“My friends would not believe me if I told them I read old volumes of the New York Times at my Grandpa’s place in Bihar.” Ruchir said to himself with a glint in his eyes.

After all, the New York Times is not printed in India. But Grandpa, a strict college teacher before his retirement, had collected a huge pile of the New York Times, that he had made sure to maintain over the years. Ruchir’s uncle, a professor in Delhi, had dutifully claimed it. Having foraged for pictures and city names in the pages of the New York Times, his uncle had made a colorful picture book that Maa kept safe from scourges of seasons.

“Does Babujee speak of Nepal and India as one because of the common tongue?” “What is your story about New York, Babujee? You have never even set foot outside India, and Nepal, you say, is not a foreign country.” Ruchir kept on bombarding questions.

“Yes, I never liked the idea of exploring places outside India. Your uncle did all the travelling,” Grandpa said nonchalantly before continuing. “But New York came to me right here in Darbhanga, every evening. New York is just under an hour and a few minutes away from our home, you see.”

And it was from Nepal, just across the border, that Grandpa would receive the New York Times. The copy would reach Darbhanga a few hours after the rickety bus from Biratnagar crossed the border with the dusty passengers for Forbesganj every afternoon. Here, Patna was only six hours ahead of New York in Hindi newspapers. And during the flood-months of June and July, the New York Times might even be ahead of the Times of India by six hours. Who knows? At the bottom of the opinion pages, Ruchir saw the New York Times had duly mentioned ‘printed in’ Biratnagar alongside Athens, Dubai, Frankfurt, Hong Kong, London, Milan, Osaka, Paris, Singapore and Sydney.

“Biratnagar is Singapore’s poor cousin separated by fate. I refuse to believe Singapore is another country,” Grandpa said.

“Forbesganj  is only 130 kms from home, Maa. Can’t we go see the border?” He asked.

The spell of the magic realism conjured up by the New York Times in Darbhanga was overwhelming for Ruchir. The plan did materialise eventually. The family, and the dog of course, drove to Forbesganj the next Sunday. Forbesganj is unrepentantly local and unapologetically global. Like the Dalai Lama’s residence McLeodganj, the town is an Anglo-Indian city.  But unlike any other city in India, Forbesganj is only 30 minutes from New York in time, thanks to the New York Times. Forbesganj linked Bihar with New York much like Amitav Ghosh’s magic realism connecting opium-growing Uttar Pradesh with Hong Kong in The Flood of Fire.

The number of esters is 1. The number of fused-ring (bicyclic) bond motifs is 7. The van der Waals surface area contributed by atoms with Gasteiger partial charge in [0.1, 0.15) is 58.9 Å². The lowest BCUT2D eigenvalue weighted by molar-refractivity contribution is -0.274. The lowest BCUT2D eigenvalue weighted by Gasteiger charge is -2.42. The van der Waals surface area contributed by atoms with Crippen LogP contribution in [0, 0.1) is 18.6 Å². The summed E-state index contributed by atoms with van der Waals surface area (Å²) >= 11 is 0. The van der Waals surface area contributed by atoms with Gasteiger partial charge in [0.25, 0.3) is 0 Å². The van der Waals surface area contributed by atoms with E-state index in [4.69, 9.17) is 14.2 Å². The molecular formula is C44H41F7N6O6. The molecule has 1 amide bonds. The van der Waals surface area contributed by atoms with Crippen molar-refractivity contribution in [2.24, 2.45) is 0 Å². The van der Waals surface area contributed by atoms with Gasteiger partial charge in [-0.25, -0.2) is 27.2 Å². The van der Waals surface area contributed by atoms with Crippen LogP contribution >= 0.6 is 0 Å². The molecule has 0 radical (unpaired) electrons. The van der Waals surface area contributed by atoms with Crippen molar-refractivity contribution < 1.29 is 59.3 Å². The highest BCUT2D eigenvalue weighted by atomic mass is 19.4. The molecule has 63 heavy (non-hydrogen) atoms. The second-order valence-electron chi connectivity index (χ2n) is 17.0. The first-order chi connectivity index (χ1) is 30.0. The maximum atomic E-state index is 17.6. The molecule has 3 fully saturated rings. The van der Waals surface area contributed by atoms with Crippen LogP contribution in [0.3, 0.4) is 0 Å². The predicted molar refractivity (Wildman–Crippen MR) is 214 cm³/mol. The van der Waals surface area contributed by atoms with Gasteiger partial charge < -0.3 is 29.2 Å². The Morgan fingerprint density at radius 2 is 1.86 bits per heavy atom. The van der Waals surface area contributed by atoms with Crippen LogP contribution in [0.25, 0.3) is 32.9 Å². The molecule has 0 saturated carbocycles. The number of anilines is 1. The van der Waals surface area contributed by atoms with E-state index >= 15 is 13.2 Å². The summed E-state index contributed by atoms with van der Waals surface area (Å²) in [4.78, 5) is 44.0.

The Indo-Nepalese bonhomie is very real in Vikram Seth’s From Heaven Lake. Mr. Shah, the Nepalese Consul-General in Lhasa, and Seth reminisce about Patna when they met in Lhasa.

“Seth had lived in Patna for 10 long years and Shah only for two, studying international relations at Patna University. As a result, Shah felt a greater attachment to Patna than to Delhi,” Grandpa said with a sense of Bihari pride.

“The magic realism of Indo-Nepal southern borders is a far cry from the realism without magic of its western border. Indeed, different directions present varying problems and possibilities on international borders,” Grandpa said with a touch of melancholy in his voice.

The colour of the Monsoon clouds frothing over the eastern sky now matched Grandpa’s mood. “What would have Renu made of the growing border issues with Nepal.” He thought. The downpour pushed the family into the car.  The car passed the rows of farmers bent knee-deep in water planting paddy saplings as the family drove back.

Grandpa’s only dream was to one day see a jhal-muri seller pass on the common man’s delicacy scooped up in an old copy of the New York Times when walking the roads of Darbhanga.


Prabhakar Singh (@OolongTeaCher) teaches at Jindal Global Law School, Sonipat. His poem has appeared in The Economic & Political Weekly, and opinions in The Telegraph and Deccan Herald.